Record Book – The lowest total by a Test nation in the Champions Trophy

  New Zealand and Bangladesh, fresh from playing each other in the tri-series in Ireland last month, are set to face off in a Champions Trophy match at Cardiff on the coming Friday. This will be the second time that the two teams will meet in the Champions Trophy; the first instance being in the 2002 edition in Sri Lanka.

  The format back then allowed only one of the three teams in each pool to enter the semifinals, and as it turned out, Australia breezed into the final four from Pool 1, courtesy of resounding wins over New Zealand and Bangladesh. The final pool game between the two losing teams, played at Colombo’s Sinhalese Sports Club Ground on September 23, 2002, was thus reduced to an inconsequential affair.

  New Zealand, looking for consolation after having failed to defend the title they won in 2000, were inserted in to bat on a slow track by Bangladesh’s wicketkeeper-captain Khaled Mashud. Left-arm pacer Manjural Islam provided an early breakthrough for the Tigers, scalping the key wicket of Nathan Astle with the score at 11 in the third over.

  Skipper Stephen Fleming and Matthew Sinclair produced a second-wicket stand of 66 at nearly six an over, before Khaled Mahmud pulled things back with a double strike. The medium pacer first got rid of Fleming, who was looking composed on 31, and then had Lou Vincent caught behind in his next over. New Zealand were now 79/3 in the 16th over and needed someone to play a long innings.

         Scott Styris plays a shot during New Zealand’s innings as Bangladesh captain Khaled Mashud looks on (source – gettyimages/

  Sinclair held fort, but the Bangladeshi bowlers ensured that runs were not easy to come by. The fourth-wicket partnership between Sinclair and Scott Styris had progressed to 40, when the latter was caught short of his crease for a promising 26. This setback further dented the run rate, and even though Sinclair and Chris Harris added 48 for the fifth wicket, their stand consumed 85 balls.

  When Sinclair was sixth out for a stodgy 70 from 122 balls to the part-time leg spin of Mohammad Ashraful, who had already dismissed Harris earlier, the scoreboard read 198 in the 45th over. A final flourish from Jacob Oram, who became Ashraful’s third victim, and Daniel Vettori enabled New Zealand to accumulate 46 runs in the last five overs.

  Yet, it was a commendable effort from Bangladesh to restrict their opponents to 244/7. Manjural and Mahmud bowled with control to take two wickets each, while left-arm spinner Mohammad Rafique returned tidy figures as well. The 18-year-old Ashraful, who had become Test cricket’s youngest centurion a year earlier, finished with a career-best of 3/26.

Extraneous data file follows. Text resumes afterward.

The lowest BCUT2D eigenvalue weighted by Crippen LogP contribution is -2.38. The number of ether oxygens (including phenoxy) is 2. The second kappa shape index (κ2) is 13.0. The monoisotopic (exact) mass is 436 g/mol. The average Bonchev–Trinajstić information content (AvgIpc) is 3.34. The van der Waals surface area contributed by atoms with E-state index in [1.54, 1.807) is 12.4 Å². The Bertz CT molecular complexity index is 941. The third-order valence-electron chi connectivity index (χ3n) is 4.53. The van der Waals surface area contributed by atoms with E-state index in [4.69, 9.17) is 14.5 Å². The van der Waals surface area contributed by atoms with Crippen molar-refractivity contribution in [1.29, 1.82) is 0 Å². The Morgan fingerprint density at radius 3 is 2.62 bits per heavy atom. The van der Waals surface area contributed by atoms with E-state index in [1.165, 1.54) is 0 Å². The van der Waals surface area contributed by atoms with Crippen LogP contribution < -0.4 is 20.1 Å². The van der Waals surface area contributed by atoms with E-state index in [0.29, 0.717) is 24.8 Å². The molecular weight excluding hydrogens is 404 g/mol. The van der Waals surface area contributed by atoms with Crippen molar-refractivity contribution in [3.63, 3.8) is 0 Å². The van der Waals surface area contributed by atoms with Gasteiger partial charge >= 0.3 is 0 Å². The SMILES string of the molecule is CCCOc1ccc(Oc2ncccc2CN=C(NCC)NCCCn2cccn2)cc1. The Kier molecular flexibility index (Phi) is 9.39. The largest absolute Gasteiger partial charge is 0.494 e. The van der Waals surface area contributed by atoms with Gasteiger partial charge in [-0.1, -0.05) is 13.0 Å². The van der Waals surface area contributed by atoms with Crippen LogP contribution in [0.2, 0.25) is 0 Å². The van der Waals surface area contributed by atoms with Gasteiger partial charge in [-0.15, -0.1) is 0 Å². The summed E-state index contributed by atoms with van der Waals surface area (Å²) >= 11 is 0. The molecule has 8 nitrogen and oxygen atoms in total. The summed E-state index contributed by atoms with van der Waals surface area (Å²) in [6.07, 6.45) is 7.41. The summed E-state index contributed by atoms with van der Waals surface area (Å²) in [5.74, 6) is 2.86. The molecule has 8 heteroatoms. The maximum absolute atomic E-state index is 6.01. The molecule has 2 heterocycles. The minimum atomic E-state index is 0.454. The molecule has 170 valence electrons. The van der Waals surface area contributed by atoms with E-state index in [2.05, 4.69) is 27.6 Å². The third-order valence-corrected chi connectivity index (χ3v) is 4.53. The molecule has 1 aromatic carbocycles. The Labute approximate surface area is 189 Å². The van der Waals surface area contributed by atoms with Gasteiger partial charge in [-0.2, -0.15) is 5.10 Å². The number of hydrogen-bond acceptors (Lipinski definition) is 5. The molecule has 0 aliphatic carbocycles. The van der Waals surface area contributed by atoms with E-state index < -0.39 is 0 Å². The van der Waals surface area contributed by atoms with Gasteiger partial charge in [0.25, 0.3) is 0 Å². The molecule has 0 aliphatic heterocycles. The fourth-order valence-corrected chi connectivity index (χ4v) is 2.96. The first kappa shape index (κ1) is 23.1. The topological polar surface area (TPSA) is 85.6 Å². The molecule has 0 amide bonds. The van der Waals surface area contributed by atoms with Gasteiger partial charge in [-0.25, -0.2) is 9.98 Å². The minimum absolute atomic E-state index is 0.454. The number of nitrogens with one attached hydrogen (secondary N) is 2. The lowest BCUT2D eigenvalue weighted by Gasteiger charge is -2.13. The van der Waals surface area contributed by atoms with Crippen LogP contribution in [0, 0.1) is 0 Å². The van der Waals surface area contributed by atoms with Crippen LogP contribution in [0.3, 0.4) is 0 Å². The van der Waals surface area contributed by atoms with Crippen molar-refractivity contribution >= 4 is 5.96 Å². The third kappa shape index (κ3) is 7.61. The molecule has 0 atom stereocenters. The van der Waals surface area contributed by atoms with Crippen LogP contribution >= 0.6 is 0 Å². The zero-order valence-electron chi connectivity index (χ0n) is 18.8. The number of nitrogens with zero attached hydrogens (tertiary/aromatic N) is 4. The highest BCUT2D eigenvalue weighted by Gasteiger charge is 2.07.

The target was by no means a daunting one, but Bangladesh needed to put in a highly improved effort with the bat compared to the game against Australia – in which they had painstakingly crumbled for 129 in the 46th over – if they harboured hopes of notching a rare victory; they came into this match on the back of 19 consecutive ODI defeats.

       Shane Bond ripped through the Bangladeshi top order to set up a crushing win for New Zealand at the 2002 Champions Trophy (source –

   A 20th defeat on the trot was a foregone conclusion just five overs into the Bangladeshi innings. The top order had absolutely no answer to the express pace of Shane Bond, who was in the thick of things from the first over itself when he had Al Sahariar trapped leg-before for a duck. At the other end, Oram sent back the other opener Javed Omar to leave Bangladesh at 8/2 after two overs.

  The ferocious Bond, backed by Fleming’s attacking field, had figures of 3-0-9-4 at this point. Bangladesh had suffered their lowest ODI total at the same ground just over a month earlier, when they were skittled for 76 by Sri Lanka. At 19/5, a bigger embarrassment was on the cards. The top scorer of the innings was Tushar Imran (20), who was sixth out to Oram with the score at 37.

  The last four wickets managed to double the score and also – just – avoid a record ODI low for Bangladesh, but nevertheless, the final outcome made for sorry reading. Kyle Mills and Vettori too chipped in with two wickets apiece, as the Tigers were shot out for 77 in 19.3 overs to concede a 167-run defeat. Bond finished with 4/21 in five overs and was rightly named man of the match.

  Bangladesh’s total of 77 was then the lowest in the Champions Trophy, and till date, remains the lowest by a Test nation in the tournament. In the next edition in 2004, Bangladesh were bowled out for another sub-100 total – 93 against South Africa at Edgbaston. The lowest Champions Trophy total overall is 65 by the United States of America against Australia at Southampton in 2004.

Match Scorecard 

VIEWPOINT – A farcical final that was a fitting end

  It was only apt that the last match of the 15-year old Champions Trophy was in effect a Twenty20 game. For as we all know, the main reason of the ICC for bumping off this tournament is that they can cram in more irrelevant Twenty20 leagues into the calendar. The Test championship is of course, nothing but hogwash.

  The Champions Trophy final lost its significance as the final match of a ‘global 50-overs tournament’ the moment it got converted into a 20-over affair. In other words, it became just another Twenty20 international, like the ones that unnecessarily pepper the international schedule, like the one which has been bizarrely scheduled between England and New Zealand for tomorrow. It became nothing but a lottery, and the side which gambled more smartly ultimately won. It was as ridiculous as having a six-a-side final for football’s Confederations Cup. Especially after this fiasco, I wonder if anyone is going to miss the Champions Trophy at all.

2013-06-23T120258Z_1_AJOE95M0XH000_RTROPTP_2_OZASP-RAIN-DELAYS-START-OF-CHAMPIONS-TROPHY-FINAL      The dark clouds and rain covers made for a depressing sight at Edgbaston on the day of the Champions Trophy final (source –

  All the ICC needed to do was schedule a reserve day for today, i.e June 24th, so that even if the game got interrupted yesterday, it could have been simply continued from where it stopped, on the reserve day. At least there would have been scope for a full 50-0vers final. But the ICC were keen on adding to their list of poorly-organised finals in multi-nation ODI tournaments. The most embarrassing instance was the 2007 World Cup final, where in spite of having a reserve day, it was insisted upon that the two teams, Australia and Sri Lanka, contest a 38-over match which ended in near darkness. In 2002, the Champions Trophy was shared between Sri Lanka and India when the game was re-started on the reserve day instead of just continuing it, leading to a double wash-out. Will the ICC ever learn?